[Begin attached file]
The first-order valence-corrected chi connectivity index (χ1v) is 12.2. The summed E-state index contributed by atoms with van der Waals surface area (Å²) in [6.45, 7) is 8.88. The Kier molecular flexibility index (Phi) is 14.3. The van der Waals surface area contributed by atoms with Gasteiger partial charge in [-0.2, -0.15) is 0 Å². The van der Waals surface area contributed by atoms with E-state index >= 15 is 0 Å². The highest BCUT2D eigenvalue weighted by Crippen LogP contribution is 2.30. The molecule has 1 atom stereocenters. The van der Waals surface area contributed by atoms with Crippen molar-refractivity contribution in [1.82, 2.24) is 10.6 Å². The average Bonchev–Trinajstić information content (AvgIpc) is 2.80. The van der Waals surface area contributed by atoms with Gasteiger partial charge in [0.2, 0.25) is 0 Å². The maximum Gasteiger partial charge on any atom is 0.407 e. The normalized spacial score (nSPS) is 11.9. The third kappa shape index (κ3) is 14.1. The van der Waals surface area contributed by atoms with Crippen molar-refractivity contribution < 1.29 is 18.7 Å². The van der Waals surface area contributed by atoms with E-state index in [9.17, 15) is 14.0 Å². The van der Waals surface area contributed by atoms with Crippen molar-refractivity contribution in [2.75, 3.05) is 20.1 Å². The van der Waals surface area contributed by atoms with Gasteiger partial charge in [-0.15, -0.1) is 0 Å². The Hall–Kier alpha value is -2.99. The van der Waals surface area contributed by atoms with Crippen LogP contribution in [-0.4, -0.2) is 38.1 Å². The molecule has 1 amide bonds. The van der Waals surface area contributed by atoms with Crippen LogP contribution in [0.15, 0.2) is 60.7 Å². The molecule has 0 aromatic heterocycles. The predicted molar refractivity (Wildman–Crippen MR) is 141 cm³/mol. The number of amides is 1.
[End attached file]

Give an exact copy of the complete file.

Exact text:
The first-order valence-corrected chi connectivity index (χ1v) is 12.2. The summed E-state index contributed by atoms with van der Waals surface area (Å²) in [6.45, 7) is 8.88. The Kier molecular flexibility index (Phi) is 14.3. The van der Waals surface area contributed by atoms with Gasteiger partial charge in [-0.2, -0.15) is 0 Å². The van der Waals surface area contributed by atoms with E-state index >= 15 is 0 Å². The highest BCUT2D eigenvalue weighted by Crippen LogP contribution is 2.30. The molecule has 1 atom stereocenters. The van der Waals surface area contributed by atoms with Crippen molar-refractivity contribution in [1.82, 2.24) is 10.6 Å². The average Bonchev–Trinajstić information content (AvgIpc) is 2.80. The van der Waals surface area contributed by atoms with Gasteiger partial charge in [0.2, 0.25) is 0 Å². The maximum Gasteiger partial charge on any atom is 0.407 e. The normalized spacial score (nSPS) is 11.9. The third kappa shape index (κ3) is 14.1. The van der Waals surface area contributed by atoms with Crippen molar-refractivity contribution < 1.29 is 18.7 Å². The van der Waals surface area contributed by atoms with E-state index in [9.17, 15) is 14.0 Å². The van der Waals surface area contributed by atoms with Crippen molar-refractivity contribution in [2.75, 3.05) is 20.1 Å². The van der Waals surface area contributed by atoms with Gasteiger partial charge in [-0.15, -0.1) is 0 Å². The Hall–Kier alpha value is -2.99. The van der Waals surface area contributed by atoms with Crippen LogP contribution in [-0.4, -0.2) is 38.1 Å². The molecule has 1 amide bonds. The van der Waals surface area contributed by atoms with Crippen LogP contribution in [0.15, 0.2) is 60.7 Å². The molecule has 0 aromatic heterocycles. The predicted molar refractivity (Wildman–Crippen MR) is 141 cm³/mol. The number of amides is 1.